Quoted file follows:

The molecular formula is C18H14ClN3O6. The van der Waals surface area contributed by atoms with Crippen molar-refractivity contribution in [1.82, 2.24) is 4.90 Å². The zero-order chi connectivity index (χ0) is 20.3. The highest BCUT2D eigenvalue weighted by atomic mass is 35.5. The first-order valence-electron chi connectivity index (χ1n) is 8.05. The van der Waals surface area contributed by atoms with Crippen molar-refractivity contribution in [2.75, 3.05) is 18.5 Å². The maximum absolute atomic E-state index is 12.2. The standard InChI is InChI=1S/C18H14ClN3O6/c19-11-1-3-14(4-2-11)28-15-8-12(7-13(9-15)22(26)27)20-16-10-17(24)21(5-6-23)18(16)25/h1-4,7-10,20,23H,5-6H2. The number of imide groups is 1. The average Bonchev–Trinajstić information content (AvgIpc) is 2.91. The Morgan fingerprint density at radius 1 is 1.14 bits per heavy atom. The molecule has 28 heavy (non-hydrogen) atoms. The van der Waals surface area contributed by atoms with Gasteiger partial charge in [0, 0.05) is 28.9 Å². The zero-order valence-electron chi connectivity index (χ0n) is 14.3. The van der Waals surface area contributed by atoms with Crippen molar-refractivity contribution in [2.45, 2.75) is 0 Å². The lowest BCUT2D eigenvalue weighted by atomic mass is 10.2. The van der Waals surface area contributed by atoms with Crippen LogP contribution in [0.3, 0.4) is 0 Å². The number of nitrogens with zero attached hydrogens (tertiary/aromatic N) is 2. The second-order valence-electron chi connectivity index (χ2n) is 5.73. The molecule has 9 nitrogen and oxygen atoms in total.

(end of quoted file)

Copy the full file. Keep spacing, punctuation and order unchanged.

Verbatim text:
The molecular formula is C18H14ClN3O6. The van der Waals surface area contributed by atoms with Crippen molar-refractivity contribution in [1.82, 2.24) is 4.90 Å². The zero-order chi connectivity index (χ0) is 20.3. The highest BCUT2D eigenvalue weighted by atomic mass is 35.5. The first-order valence-electron chi connectivity index (χ1n) is 8.05. The van der Waals surface area contributed by atoms with Crippen molar-refractivity contribution in [2.75, 3.05) is 18.5 Å². The maximum absolute atomic E-state index is 12.2. The standard InChI is InChI=1S/C18H14ClN3O6/c19-11-1-3-14(4-2-11)28-15-8-12(7-13(9-15)22(26)27)20-16-10-17(24)21(5-6-23)18(16)25/h1-4,7-10,20,23H,5-6H2. The number of imide groups is 1. The average Bonchev–Trinajstić information content (AvgIpc) is 2.91. The Morgan fingerprint density at radius 1 is 1.14 bits per heavy atom. The molecule has 28 heavy (non-hydrogen) atoms. The van der Waals surface area contributed by atoms with Gasteiger partial charge in [0, 0.05) is 28.9 Å². The zero-order valence-electron chi connectivity index (χ0n) is 14.3. The van der Waals surface area contributed by atoms with Crippen molar-refractivity contribution in [2.45, 2.75) is 0 Å². The lowest BCUT2D eigenvalue weighted by atomic mass is 10.2. The van der Waals surface area contributed by atoms with Crippen LogP contribution in [0.3, 0.4) is 0 Å². The number of nitrogens with zero attached hydrogens (tertiary/aromatic N) is 2. The second-order valence-electron chi connectivity index (χ2n) is 5.73. The molecule has 9 nitrogen and oxygen atoms in total.